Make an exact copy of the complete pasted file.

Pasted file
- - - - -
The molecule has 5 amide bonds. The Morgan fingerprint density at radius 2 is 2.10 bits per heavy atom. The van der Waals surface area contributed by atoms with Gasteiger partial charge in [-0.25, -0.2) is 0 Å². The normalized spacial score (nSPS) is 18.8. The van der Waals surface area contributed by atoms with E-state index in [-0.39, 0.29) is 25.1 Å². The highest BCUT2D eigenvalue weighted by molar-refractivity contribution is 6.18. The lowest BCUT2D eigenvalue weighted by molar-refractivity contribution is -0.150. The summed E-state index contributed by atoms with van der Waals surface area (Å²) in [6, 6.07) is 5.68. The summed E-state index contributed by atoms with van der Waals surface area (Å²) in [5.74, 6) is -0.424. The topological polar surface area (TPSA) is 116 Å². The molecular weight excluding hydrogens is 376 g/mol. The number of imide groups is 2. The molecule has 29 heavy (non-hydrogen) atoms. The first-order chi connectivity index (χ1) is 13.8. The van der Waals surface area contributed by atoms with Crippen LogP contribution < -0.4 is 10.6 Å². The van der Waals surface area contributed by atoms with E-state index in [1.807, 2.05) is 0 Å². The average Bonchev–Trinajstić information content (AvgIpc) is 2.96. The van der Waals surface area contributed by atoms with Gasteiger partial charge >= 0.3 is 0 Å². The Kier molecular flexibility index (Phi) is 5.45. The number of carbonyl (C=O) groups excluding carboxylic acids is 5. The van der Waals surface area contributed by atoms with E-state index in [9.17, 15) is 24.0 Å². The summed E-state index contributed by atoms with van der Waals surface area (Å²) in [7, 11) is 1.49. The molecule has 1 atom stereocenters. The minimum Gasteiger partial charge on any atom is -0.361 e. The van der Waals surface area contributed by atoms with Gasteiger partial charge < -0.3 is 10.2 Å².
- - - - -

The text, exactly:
The molecule has 5 amide bonds. The Morgan fingerprint density at radius 2 is 2.10 bits per heavy atom. The van der Waals surface area contributed by atoms with Gasteiger partial charge in [-0.25, -0.2) is 0 Å². The normalized spacial score (nSPS) is 18.8. The van der Waals surface area contributed by atoms with E-state index in [-0.39, 0.29) is 25.1 Å². The highest BCUT2D eigenvalue weighted by molar-refractivity contribution is 6.18. The lowest BCUT2D eigenvalue weighted by molar-refractivity contribution is -0.150. The summed E-state index contributed by atoms with van der Waals surface area (Å²) in [6, 6.07) is 5.68. The summed E-state index contributed by atoms with van der Waals surface area (Å²) in [5.74, 6) is -0.424. The topological polar surface area (TPSA) is 116 Å². The molecular weight excluding hydrogens is 376 g/mol. The number of imide groups is 2. The molecule has 29 heavy (non-hydrogen) atoms. The first-order chi connectivity index (χ1) is 13.8. The van der Waals surface area contributed by atoms with Crippen LogP contribution < -0.4 is 10.6 Å². The van der Waals surface area contributed by atoms with E-state index in [1.807, 2.05) is 0 Å². The average Bonchev–Trinajstić information content (AvgIpc) is 2.96. The van der Waals surface area contributed by atoms with Gasteiger partial charge >= 0.3 is 0 Å². The Kier molecular flexibility index (Phi) is 5.45. The number of carbonyl (C=O) groups excluding carboxylic acids is 5. The van der Waals surface area contributed by atoms with E-state index in [9.17, 15) is 24.0 Å². The summed E-state index contributed by atoms with van der Waals surface area (Å²) in [7, 11) is 1.49. The molecule has 1 atom stereocenters. The minimum Gasteiger partial charge on any atom is -0.361 e. The van der Waals surface area contributed by atoms with Gasteiger partial charge < -0.3 is 10.2 Å².